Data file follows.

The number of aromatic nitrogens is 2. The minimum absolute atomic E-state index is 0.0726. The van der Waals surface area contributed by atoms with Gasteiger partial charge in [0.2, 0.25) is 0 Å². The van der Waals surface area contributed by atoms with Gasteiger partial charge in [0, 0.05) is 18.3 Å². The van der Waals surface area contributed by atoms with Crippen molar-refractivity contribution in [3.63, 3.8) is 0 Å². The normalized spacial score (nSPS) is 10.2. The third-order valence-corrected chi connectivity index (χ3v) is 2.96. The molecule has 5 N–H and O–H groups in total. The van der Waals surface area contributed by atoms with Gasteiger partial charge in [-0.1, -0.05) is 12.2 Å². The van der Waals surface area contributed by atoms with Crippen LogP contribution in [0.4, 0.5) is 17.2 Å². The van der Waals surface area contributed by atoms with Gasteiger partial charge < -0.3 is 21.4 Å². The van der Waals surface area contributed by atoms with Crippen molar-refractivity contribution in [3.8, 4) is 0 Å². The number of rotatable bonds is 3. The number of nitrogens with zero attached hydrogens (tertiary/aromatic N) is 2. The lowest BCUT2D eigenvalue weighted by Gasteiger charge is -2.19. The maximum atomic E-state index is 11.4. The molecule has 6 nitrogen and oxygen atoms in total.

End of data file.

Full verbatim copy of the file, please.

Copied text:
The number of aromatic nitrogens is 2. The minimum absolute atomic E-state index is 0.0726. The van der Waals surface area contributed by atoms with Gasteiger partial charge in [0.2, 0.25) is 0 Å². The van der Waals surface area contributed by atoms with Gasteiger partial charge in [0, 0.05) is 18.3 Å². The van der Waals surface area contributed by atoms with Crippen molar-refractivity contribution in [3.63, 3.8) is 0 Å². The normalized spacial score (nSPS) is 10.2. The third-order valence-corrected chi connectivity index (χ3v) is 2.96. The molecule has 5 N–H and O–H groups in total. The van der Waals surface area contributed by atoms with Gasteiger partial charge in [-0.1, -0.05) is 12.2 Å². The van der Waals surface area contributed by atoms with Crippen LogP contribution in [0.4, 0.5) is 17.2 Å². The van der Waals surface area contributed by atoms with Gasteiger partial charge < -0.3 is 21.4 Å². The van der Waals surface area contributed by atoms with Crippen molar-refractivity contribution in [3.8, 4) is 0 Å². The number of rotatable bonds is 3. The number of nitrogens with zero attached hydrogens (tertiary/aromatic N) is 2. The lowest BCUT2D eigenvalue weighted by Gasteiger charge is -2.19. The maximum atomic E-state index is 11.4. The molecule has 6 nitrogen and oxygen atoms in total.